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Quantitative sacroiliac scintiscanning: a sensitive and objective method for assessing efficacy of nonsteroidal, anti-inflammatory drugs in patients with sacroiliitis.
  1. N A Dunn,
  2. B H Mahida,
  3. M V Merrick,
  4. G Nuki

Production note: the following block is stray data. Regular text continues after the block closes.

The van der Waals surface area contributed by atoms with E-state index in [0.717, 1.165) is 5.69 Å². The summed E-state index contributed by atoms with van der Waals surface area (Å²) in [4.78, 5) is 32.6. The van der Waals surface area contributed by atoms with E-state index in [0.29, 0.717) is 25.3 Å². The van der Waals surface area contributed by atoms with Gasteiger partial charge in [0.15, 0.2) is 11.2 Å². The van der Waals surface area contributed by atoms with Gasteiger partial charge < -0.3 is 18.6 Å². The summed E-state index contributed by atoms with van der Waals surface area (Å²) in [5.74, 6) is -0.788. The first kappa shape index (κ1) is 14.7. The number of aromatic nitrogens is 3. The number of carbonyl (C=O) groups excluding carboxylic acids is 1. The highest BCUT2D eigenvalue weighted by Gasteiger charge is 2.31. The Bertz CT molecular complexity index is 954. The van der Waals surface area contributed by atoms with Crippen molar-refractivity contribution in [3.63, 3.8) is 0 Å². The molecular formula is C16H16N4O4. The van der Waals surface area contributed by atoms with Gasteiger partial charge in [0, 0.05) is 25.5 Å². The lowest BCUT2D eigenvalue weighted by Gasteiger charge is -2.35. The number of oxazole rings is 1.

Serial computer assisted quantitative sacroiliac scintiscanning (SI joint/sacrum ratios) 3 hours after low dosage (5 mCi) 99mTc methylene diphosphonate has been used as an objective index of sacroiliitis in a single blind 14-day cross-over comparison of azapropazone 600 mg b.d. and naproxen 500 mg b.d. in 18 patients with active sacroiliitis. Clinical assessments included visual analogue scales for measurement of pain and early morning stiffness, chest expansion, a modified Schober test, and goniometric measurement of thoracolumbar spinal flexion by means of an inclinometer. Statistically significant decreases in pain (p less than 0.001) and early morning stiffness (p less than 0.001) followed treatment with each NSAID, but there was no significant difference in the fall in these parameters, although 15 out of 18 patients expressed a preference for naproxen. Chest expansion and thoracolumbar flexion were not significantly affected by either drug. Serial quantitative scintigraphy showed a mean fall in joint sacrum ratios following each treatment which was statistically significant (p less than 0.02) only after naproxen. Serial quantitative scintigraphy can be used as an objective method of assessing sacroiliitis and was sufficiently sensitive to reflect the patients' subjective preference in a short-term comparison of 2 NSAID.

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